First they came for the smokers,
and I didn’t speak out because I wasn’t a smoker.

Then they came for the obese,
and I didn’t speak out because I wasn’t fat.

Then they came for the women in childbearing age,
and I didn’t speak out because I wasn’t a woman.

Then they came for me,
and there was no one left to speak for me.

The word for it when the government does it is fascism. In the business world is just plain [Machiavellianism]. You may get away with it, but don’t disguise it as a stimulus. It stinks worse than tobacco, and it sends the wrong message: that you can bully other people with impunity just because YOU can.

Disclosure: I am obese.

Eric W

Forget the health care costs (which are very real). Lets just focus on what smoking tells an employer.

Smoking is horrible for you. We all know it. So smoking signals to an employer that you don't make good choices in the face of overwhelming evidence. No offense to smokers, but that's not the sort of person I want to hire.

Seminymous Coward

Being unhealthy is not a complete argument against something. There's clearly some degree of unhealthiness and unsafeness that virtually everyone will accept in exchange for enjoyment or fulfillment; see, for example, dessert, sports, and pregnancy. The difference is in probabilities and proportions. That someone else weighs harm and fun differently from you, in general or a specific case, doesn't make their decisions invalid.

More importantly, their decisions shouldn't be subject to your review as an employer at all. Employees' lives outside of work are their own.


I'm an almost-graduated law student hunting for jobs. I interviewed with a small firm last week, and in one part of the interview, the partner asked me several inappropriate questions like my age, marital status, etc. He asked if I was on any prescription drugs, and if I smoked. I answered the questions, but told him they were very inappropriate for an interview, and they sounded discriminatory. Whether I smoke (and all the other discriminatory questions) is irrelevant to my ability to practice law effectively. There may be some professions where smoking is a relevant and appropriate discrimination, but I can't think of any. Oh, and I don't smoke.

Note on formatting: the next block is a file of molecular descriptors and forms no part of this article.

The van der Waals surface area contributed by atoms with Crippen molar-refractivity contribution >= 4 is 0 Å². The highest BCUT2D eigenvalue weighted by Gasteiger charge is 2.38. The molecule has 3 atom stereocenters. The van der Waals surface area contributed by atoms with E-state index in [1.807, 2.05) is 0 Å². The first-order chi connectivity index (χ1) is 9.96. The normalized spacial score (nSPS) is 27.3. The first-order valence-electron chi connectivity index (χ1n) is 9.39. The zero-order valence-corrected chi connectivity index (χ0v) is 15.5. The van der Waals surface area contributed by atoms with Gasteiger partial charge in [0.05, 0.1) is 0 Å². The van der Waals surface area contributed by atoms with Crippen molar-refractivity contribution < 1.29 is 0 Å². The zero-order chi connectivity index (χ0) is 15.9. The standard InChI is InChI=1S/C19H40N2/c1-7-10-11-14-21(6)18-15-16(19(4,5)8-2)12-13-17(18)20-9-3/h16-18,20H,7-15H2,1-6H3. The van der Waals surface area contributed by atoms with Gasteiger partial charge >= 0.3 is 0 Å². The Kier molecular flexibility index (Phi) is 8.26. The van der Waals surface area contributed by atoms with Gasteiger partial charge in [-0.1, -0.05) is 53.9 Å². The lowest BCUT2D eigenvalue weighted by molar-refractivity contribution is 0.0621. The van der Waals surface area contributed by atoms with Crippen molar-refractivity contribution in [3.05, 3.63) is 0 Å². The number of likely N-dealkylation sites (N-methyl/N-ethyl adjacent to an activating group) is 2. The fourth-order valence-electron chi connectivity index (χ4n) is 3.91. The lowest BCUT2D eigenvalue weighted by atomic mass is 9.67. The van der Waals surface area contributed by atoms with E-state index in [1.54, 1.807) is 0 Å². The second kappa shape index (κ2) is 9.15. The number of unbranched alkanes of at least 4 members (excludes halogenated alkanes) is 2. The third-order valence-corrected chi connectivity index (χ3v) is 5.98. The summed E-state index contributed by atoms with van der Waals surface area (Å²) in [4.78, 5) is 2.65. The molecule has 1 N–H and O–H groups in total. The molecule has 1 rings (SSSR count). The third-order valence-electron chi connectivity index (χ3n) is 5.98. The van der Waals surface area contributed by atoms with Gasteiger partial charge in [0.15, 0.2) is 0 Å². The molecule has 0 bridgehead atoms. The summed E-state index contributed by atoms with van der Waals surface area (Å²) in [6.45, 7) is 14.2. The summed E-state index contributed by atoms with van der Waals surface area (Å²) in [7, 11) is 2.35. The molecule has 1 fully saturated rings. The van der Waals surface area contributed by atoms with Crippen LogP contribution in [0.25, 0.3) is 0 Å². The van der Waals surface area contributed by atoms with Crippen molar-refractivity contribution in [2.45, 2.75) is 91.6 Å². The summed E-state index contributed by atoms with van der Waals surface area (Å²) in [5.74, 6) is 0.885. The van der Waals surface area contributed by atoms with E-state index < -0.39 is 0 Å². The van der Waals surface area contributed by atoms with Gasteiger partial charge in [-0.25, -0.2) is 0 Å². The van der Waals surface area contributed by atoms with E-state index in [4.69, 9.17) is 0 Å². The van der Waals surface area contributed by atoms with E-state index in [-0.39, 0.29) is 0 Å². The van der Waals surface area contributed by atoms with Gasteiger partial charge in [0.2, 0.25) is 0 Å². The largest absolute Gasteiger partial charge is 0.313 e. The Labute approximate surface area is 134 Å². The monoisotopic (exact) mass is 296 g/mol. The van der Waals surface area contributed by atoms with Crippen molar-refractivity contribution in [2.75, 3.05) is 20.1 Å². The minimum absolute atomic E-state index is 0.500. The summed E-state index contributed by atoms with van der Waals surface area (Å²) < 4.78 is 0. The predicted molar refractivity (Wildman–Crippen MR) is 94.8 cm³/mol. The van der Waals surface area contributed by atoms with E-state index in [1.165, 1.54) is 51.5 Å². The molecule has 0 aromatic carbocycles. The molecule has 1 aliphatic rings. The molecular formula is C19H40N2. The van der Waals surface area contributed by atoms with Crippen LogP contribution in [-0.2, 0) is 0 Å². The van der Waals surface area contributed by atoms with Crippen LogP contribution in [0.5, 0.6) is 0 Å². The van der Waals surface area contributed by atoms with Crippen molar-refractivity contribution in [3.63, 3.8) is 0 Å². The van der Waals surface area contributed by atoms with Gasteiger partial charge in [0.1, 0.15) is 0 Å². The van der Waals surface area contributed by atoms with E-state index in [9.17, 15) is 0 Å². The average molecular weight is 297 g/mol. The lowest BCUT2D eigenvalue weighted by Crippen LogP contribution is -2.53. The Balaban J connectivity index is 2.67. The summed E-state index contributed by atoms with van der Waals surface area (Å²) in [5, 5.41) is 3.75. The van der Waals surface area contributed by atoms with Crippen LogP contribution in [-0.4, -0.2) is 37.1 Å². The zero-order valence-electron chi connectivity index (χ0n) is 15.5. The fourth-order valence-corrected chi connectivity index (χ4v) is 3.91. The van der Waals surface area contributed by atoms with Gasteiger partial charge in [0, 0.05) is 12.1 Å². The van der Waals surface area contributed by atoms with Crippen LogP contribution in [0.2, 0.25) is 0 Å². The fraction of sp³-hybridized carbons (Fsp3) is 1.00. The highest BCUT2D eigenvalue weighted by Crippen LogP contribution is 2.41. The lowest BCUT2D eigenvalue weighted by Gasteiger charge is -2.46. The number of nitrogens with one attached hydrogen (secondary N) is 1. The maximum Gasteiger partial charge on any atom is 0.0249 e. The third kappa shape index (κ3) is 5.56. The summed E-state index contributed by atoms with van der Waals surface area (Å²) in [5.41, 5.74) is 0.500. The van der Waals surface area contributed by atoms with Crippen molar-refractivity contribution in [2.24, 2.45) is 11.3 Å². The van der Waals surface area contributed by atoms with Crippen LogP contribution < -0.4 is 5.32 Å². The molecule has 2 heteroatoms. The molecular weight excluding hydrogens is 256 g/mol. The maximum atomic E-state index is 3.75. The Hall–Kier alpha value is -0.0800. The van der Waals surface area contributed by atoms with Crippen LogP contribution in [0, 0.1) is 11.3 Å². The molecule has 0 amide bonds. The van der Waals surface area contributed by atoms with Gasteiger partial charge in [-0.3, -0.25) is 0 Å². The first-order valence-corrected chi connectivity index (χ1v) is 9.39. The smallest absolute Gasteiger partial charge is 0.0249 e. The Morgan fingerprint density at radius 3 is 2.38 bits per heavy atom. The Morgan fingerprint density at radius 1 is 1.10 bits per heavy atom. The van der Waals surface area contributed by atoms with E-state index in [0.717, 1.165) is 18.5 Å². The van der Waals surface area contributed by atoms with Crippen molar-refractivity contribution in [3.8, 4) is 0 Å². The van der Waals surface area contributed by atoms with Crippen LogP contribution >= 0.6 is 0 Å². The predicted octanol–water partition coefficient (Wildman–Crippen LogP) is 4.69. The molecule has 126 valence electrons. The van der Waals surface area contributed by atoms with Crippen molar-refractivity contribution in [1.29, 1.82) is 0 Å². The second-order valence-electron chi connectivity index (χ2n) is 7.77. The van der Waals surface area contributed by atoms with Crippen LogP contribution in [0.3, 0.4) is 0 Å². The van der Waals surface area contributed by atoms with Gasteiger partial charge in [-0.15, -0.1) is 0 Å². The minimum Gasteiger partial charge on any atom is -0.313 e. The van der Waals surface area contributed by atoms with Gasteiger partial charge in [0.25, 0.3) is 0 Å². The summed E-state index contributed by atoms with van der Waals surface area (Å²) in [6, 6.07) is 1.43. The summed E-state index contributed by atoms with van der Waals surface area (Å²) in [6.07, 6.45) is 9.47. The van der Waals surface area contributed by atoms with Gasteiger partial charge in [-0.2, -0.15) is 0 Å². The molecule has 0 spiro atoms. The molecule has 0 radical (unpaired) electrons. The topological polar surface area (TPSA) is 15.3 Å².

Mike B

Did you ever think that clients may be turned off by someone who smells like a humidor?


" it results in a failure to care for people, places an additional burden on already-disadvantaged populations, and preempts interventions that more effectively promote smoking cessation."

How is any of that the responsibility of a business?

I like Eric W's comment. It shows poor decision making. Ultimately companies can make decisions they feel are in their best interests (within the law). If they are losing out on good employees because of this policy they will change their practices. But I doubt that's the case.